Tutorial on Advanced Programming with MPI
Using MPI-2: A Problem-Based Approach
Full-Day Tutorial with Exercises
William D. Gropp and Ewing Lusk
Argonne National Lab, USA
Abstract. MPI-2 introduced many new capabilities, including dynamic process management, one-sided communication, and parallel I/O. Implementations of these features are becoming widespread. This tutorial shows how to use these features by showing all of the steps involved in designing, coding, and tuning solutions to specific problems. The problems are chosen for their practical use in applications as well as for their ability to illustrate specific MPI-2 topics. Complete examples will be discussed and full source code will be made available to the attendees.
Each example will include a hands-on lab session; these sessions will also introduce the use of performance and correctness debugging tools that are available for the MPI environment. Examples in C, Fortran, and C++ will be included. Familiarity with basic MPI usage will be assumed.
About the speakers.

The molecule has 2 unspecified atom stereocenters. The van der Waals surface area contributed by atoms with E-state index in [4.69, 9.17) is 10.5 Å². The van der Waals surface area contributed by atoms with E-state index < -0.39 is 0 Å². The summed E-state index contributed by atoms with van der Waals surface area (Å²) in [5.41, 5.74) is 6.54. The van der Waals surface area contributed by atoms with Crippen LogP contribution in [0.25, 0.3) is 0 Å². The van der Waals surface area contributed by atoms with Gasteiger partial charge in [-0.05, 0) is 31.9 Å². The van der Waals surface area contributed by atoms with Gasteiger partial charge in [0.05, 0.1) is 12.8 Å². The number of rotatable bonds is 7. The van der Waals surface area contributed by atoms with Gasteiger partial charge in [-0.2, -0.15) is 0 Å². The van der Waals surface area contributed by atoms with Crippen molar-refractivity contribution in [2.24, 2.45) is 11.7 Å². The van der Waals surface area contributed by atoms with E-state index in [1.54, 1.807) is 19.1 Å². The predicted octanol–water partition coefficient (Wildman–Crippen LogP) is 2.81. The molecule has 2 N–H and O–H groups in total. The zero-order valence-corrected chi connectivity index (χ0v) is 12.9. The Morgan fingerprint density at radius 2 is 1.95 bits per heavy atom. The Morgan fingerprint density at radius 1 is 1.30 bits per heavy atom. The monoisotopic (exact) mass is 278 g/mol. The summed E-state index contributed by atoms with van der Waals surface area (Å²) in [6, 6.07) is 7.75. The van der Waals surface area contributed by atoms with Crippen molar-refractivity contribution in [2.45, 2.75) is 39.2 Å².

William Gropp is a Senior Computer Scientist and Associate Director of the Mathematics and Computer Science Division, a Senior Scientist in the Department of Computer Science at the University of Chicago, and a Senior Fellow in the Argonne-Chicago Computation Institute. His research interests are in parallel computing, software for scientific computing, and numerical methods for partial differential equations. He has played a major role in the development of the MPI message-passing standard. He is co-author of the most widely used implementation of MPI, MPICH, and was involved in the MPI Forum as a chapter author for both MPI-1 and MPI-2. He has written many books and papers on MPI including “Using MPI” and “Using MPI-2”. He is also one of the designers of the PETSc parallel numerical library, and has developed efficient and scalable parallel algorithms for the solution of linear and nonlinear equations. Ewing Lusk is a Senior Computer Scientist in the Mathematics and Computer Science Division at Argonne National Laboratory. His research interests are in portable parallel-programming libraries, performance visualization, and automated theorem proving. He was a member of the MPI Forum from the beginning and played a leading role in the MPI-2 standardization process. He is one of the designers of MPICH and is a co-author of the books “Using MPI”, “Using MPI-2”, and “MPI – The Complete Reference: Volume 2, the MPI-2 Extensions”